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Survey: Do you use Pratt Library's databases?
The Library offers customers free access to over 60 research databases. They contain scholarly journal articles, reports, images, newspapers and more, on a variety of topics. Here are a few examples:
  • Baltimore Sun Archive
  • Ancestry.com and HeritageQuest
  • Auto Repair Reference Center
  • Value Line (investing research)
  • Learning Express Library
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Federal Laws & Regulations

Internet Sites

Code of Federal Regulations (CFR), Cornell University Law School
This front-end to the Code of Federal Regulations (CFR) is generated from and links to the most recent version of the CFR placed on the Internet by the Government Printing Office. This site is very user friendly. Fill in the title and section you wish to access, or look in the table of contents for any title, chapter, subchapter, and part.
Code of Federal Regulations (CFR), Government Printing Office
The CFR is a subject arrangement of the rules and regulations of all federal agencies. It is made up of 50 subject titles, and is arranged by agency. An agency's chapter is divided into subchapters, parts, subparts, and sections, searchable by keyword. This online version covers 1996 and following. You can also search specific sections for regulations since 1997. Regulations on a designated subject are often, but not always, in the same numbered title of the CFR as laws on that same subject are in the U.S. Code.
Compilation of the Social Security Laws
This site has the Social Security Act, as amended, and related enactments through January 1, 2009. It includes a table of contents and an index to the Social Security Act.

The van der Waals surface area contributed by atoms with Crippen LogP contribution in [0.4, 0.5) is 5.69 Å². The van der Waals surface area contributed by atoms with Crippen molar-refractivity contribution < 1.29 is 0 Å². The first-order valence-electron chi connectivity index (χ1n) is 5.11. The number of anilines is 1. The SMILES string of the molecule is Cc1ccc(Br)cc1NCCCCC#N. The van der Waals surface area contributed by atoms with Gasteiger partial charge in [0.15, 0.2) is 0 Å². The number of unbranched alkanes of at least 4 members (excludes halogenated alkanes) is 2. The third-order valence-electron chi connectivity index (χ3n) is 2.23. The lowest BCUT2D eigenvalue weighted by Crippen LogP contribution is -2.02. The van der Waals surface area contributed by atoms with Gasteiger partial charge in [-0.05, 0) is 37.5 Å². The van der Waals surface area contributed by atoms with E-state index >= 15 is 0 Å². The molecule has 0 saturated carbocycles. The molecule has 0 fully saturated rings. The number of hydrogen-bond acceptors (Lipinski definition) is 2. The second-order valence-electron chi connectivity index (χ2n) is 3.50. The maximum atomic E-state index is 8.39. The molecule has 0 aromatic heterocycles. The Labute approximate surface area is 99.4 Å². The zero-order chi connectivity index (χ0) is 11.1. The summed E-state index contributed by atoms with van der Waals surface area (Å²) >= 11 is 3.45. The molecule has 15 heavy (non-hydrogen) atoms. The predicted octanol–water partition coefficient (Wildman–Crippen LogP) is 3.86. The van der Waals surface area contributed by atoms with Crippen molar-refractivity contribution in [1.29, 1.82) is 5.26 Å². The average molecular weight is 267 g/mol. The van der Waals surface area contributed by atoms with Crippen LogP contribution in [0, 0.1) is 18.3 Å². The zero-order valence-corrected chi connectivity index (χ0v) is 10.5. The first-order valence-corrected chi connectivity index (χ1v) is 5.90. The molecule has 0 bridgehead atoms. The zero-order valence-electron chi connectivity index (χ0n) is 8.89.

Congress.gov
Visit Congress.gov for information about the U.S. Congress: bills, public laws, the Congressional Record, and congressional committee information.
U.S. Code - House of Representatives Office of the Law Revision Counsel
The United States Code (U.S.C.) contains federal laws passed by the U.S. Congress. The Code is divided by subject into 50 titles. You may search by topic or specify Title, Section, Subtitle, Division, Chapter and so on.
U.S. Code Collection, Cornell University Law School
Cornell's presentation of the U.S. Code is generated from the most recent official version made available by the U.S. House of Representatives, but permits extra search strategies. The Code is made up of 50 Titles, which are further divided into Chapters. Citations are by Title and Section (not Chapter) number. Search by title and section, see individual chapters and sections within each title, or see the Popular Name Table. For keyword searching click on "search engine."
U.S. Code, Government Printing Office
Searchable by citation, popular name, public law number, statutes at large citation, or legislation that amends a section of the code. Click on the "Search Tips" link for instructions and sample searches. 

maintained by the staff of the Social Science & History Department, State Library Resource Center, Enoch Pratt Free Library

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